HARTFORD, Conn. (AP) — Connecticut's largest association of cities and towns has launched an online advertising campaign, urging state lawmakers to pass legislation the group says will protect municipalities from expensive bond rating downgrades.

A bill awaiting Senate action prohibits an arbitrator from considering a municipality's budget reserve account when determining its ability to pay labor contracts, so long as the reserves represent 15 percent or less of the municipality's annual budget.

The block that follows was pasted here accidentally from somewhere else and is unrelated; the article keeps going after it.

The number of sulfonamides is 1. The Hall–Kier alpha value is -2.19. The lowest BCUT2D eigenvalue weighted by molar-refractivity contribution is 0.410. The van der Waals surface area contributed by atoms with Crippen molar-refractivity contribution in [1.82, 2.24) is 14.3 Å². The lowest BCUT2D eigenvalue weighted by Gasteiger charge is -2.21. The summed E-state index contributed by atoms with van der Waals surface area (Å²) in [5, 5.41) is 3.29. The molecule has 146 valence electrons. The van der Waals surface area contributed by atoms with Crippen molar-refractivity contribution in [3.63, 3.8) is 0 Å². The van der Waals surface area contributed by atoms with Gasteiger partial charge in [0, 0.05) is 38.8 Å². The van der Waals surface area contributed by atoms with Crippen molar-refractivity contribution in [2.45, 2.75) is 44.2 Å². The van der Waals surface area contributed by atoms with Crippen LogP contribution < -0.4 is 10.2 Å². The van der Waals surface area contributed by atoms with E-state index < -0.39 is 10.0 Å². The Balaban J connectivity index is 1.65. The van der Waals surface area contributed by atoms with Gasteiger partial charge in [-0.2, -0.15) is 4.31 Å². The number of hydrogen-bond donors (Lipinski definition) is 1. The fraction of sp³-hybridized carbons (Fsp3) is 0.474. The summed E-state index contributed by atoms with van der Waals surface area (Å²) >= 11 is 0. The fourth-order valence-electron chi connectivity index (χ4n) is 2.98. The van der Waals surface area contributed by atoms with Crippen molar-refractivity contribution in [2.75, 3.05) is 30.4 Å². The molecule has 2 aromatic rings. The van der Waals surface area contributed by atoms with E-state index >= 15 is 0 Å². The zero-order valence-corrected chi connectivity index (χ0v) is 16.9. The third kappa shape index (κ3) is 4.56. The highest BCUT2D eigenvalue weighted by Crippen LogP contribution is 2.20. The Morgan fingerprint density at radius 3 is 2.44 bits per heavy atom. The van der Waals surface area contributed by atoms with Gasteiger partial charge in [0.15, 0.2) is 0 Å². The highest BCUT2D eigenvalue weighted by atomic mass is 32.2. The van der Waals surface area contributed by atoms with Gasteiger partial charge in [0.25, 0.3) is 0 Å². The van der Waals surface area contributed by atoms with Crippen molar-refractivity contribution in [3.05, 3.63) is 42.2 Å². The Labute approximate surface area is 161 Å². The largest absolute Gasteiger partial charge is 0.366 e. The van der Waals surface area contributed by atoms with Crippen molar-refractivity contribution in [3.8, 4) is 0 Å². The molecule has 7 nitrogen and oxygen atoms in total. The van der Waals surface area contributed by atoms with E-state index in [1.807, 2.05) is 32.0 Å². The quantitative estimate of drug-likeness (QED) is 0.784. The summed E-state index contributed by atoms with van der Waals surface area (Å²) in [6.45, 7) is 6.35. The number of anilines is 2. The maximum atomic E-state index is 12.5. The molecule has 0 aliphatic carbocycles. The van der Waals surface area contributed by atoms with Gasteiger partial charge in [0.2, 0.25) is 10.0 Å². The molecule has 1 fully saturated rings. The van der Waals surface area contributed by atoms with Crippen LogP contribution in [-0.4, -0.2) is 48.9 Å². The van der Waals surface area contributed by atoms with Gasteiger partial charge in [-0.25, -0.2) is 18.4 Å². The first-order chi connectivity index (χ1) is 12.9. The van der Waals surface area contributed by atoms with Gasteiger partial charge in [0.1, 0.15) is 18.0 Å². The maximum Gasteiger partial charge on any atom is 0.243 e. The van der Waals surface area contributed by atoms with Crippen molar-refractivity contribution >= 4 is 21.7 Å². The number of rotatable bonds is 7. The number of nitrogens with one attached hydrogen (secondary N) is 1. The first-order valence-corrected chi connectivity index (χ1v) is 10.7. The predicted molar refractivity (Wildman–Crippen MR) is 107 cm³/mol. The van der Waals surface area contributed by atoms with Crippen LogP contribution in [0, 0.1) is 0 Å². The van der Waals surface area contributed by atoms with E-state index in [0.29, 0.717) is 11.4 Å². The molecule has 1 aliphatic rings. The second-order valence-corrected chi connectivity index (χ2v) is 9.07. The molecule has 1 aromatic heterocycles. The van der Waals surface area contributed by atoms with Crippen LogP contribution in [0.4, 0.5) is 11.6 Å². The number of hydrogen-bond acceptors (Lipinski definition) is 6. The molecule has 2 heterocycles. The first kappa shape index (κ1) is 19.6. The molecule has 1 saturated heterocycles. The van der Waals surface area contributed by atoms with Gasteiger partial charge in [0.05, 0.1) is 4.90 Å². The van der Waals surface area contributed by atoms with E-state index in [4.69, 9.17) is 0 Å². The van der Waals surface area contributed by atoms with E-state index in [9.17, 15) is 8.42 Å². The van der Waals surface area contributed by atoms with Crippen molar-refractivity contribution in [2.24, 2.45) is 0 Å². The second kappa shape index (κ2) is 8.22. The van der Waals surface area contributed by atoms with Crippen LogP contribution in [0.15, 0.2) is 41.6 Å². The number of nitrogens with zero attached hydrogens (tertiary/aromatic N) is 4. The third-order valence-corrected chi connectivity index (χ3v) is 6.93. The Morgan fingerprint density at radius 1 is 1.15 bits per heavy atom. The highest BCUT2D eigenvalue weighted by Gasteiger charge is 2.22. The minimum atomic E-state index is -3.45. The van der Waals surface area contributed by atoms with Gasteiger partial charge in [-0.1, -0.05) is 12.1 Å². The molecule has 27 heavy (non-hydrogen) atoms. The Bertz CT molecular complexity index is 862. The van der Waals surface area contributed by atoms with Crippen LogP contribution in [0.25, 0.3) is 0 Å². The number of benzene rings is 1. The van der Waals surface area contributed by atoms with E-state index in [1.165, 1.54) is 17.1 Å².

The Connecticut Conference of Municipalities announced its online ad campaign on Tuesday, arguing the bill will help preserve a municipality's bond rating by allowing it to maintain a level of reserves recommended by credit-rating agencies. CCM says the bill also protects those reserves for unanticipated expenses, such as natural disasters and reductions in state aid.

Unions say the bill could hurt workers.